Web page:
Russia’s Second Invasion of Donbas is Well-Orchestrated

Russian tanks, heavy equipment, and soldiers are once again streaming across Ukraine’s now nominal border in the Donbas, reinforcing pro-Russian positions and greatly escalating the risks of new open conflict in Ukraine. To be clear, the ceasefire proclaimed in September has never been successful. The Minsk Protocol, signed on September 5 and which was designed to bring peace to Ukraine, instead resulted in a ceasefire in name only. In reality, the fighting continued, albeit at a lesser degree, across much of the Donbas. At the city of Debaltseve, at the Donetsk airport, and at various other locations on the front lines, death and destruction continued unabated.

Hundreds of soldiers, pro-Russian militants, and civilians have died since early September at a rate of roughly ten people a day. Reportedly, there have been instances of indiscriminate and inaccurate shelling that killed civilians caught in the crossfire. The West’s indignant denunciations of Russia’s violations of Ukraine’s sovereignty and shattering the ceasefire miss the mark entirely. Since late February, Russia has continually violated Ukrainian sovereignty with impunity. And given Russia’s past strategy toward Ukraine and recent signals, this escalation was perfectly predictable.

Ukrainian policy makers have long accused the Russian government of using its nuclear weapons to intimidate Ukraine and make Kyiv capitulate to the Kremlin’s demands. Ukrainian officials have long held that their Russian counterparts had threatened them with nuclear weapons behind closed doors, an accusation that is of course unverifiable. But Russian deployments and statements by Vladimir Putin, including those after the ceasefire, at least in part, back up Ukrainian officials’ accusations. During the Russian invasion of the Donbas in August, Putin brought up Russia’s nuclear stockpile while speaking to a youth forum. “I want to remind you that Russia is one of the most powerful nuclear nations,” Putin said. “This is a reality, not just words.” It was a barely concealed threat against Ukraine on the one hand and NATO on the other.

Russia’s recent bullying and bluster are only continuing evidence that Russia never planned to honor the ceasefire, instead taking advantage of the relative lull in fighting in Ukraine. In a significant development that barely made news in the West during the October air campaign against ISIS and fears over the Ebola virus, Russia deployed in the occupied Crimean peninsula a contingent of missiles which have the capability to carry tactical nuclear warheads. Nuclear weapons are a central component of the Russian military arsenal, which is the world’s largest with over 2.000 operational weapons. Aside from serving the goal of shoring up Russia’s iron grip on the occupied Ukrainian peninsula, the deployment of missiles with tactical nuke capability to Crimea opens up a new front for pressure on Ukraine.

The deployments, undertaken during a period that was supposed to promote confidence-building and promote peace in Ukraine, are instead reflective of the broader Russian strategy of intimidation and gradual escalation. Russia acts aggressively against Ukraine, prompting an often underwhelming response from the West and broader international community. Russia forces the international community to begrudgingly accept the new status quo, making artificial gestures toward stabilizing a situation that the Kremlin has always factitiously claimed it is not a party to. After playing the role of false peace-maker, the Kremlin once again escalates the tension. It’s a multi-faceted strategy that aims to cover up the Kremlin’s role in the conflict by falsely casting Russia as a great-power arbitrator interested in stability. It keeps NATO and the international community on their toes. The approach is especially designed to divide Europe on the sanctions policy, preventing the passage of sweeping sanctions in one move, and encouraging dissenters and Russia-dependent states from within the EU to oppose harsh measures at each stage of escalation.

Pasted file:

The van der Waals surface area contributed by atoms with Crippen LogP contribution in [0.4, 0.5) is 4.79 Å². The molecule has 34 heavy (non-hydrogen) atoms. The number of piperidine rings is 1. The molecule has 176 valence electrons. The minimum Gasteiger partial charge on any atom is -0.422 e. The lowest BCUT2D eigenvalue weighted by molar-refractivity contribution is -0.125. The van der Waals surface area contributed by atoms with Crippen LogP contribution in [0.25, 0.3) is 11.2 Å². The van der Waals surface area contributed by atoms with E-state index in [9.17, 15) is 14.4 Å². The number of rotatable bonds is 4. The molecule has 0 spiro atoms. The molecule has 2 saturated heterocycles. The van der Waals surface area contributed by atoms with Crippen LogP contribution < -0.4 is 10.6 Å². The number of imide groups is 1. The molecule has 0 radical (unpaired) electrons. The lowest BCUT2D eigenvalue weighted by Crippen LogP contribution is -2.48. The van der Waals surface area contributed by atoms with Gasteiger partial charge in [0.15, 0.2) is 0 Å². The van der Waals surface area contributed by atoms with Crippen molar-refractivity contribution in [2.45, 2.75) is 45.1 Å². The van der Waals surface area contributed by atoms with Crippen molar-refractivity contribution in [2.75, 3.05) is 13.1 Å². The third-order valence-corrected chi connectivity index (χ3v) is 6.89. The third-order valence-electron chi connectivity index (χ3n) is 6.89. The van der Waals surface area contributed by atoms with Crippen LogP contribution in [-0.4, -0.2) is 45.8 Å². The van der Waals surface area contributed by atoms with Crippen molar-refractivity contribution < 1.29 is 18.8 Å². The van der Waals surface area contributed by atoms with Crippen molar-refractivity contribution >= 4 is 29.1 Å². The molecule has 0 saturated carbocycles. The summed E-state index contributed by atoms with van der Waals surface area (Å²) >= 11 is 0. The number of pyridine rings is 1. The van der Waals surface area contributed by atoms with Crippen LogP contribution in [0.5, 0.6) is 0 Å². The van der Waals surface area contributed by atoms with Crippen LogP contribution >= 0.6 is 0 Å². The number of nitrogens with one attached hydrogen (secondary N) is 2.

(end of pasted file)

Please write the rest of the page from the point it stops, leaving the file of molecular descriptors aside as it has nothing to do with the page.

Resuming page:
The truth is that the West should have seen this escalation coming from the beginning and put the necessary policies forward to strongly deter further Russian aggression. Instead of hand-wringing, the EU and US should have, and still can, lay out a clear plan for responding to Kremlin aggression.  Ideally, if proven, the deployment of tactical nuclear weapons should be the catalyst for an actual strategy. In fact, by such a move the Kremlin dispelled the belief in some analyst circles that Russia was interested in stabilizing the Donbass, having already successfully torn a chunk of eastern Ukraine out of Kyiv’s grasp. The EU needs to clearly state that new sanctions will be applied if pro-Russian militants or the Russian military act to retake more Ukrainian territory. This is clearly a difficult proposal, and one that is unlikely to be enacted, especially considering that a few EU members are publicly grumbling about the sanctions policy. Nevertheless, it should be done.  If the Donetsk airport or Debaltseve or other flash points are captured, then sanctions should certainly be applied.

“We are in much bigger trouble than we recognize. And we someone says that it is the time to loosen sanctions, because Putin has weakened his tone, it means that someone does not understand the situation. We should not agree to destroy the basics of security for a couple of euros,” said recently the President of Estonia Toomas Hendrik Ilves.

 Chris Dunnett, Ukraine Crisis Media Center  

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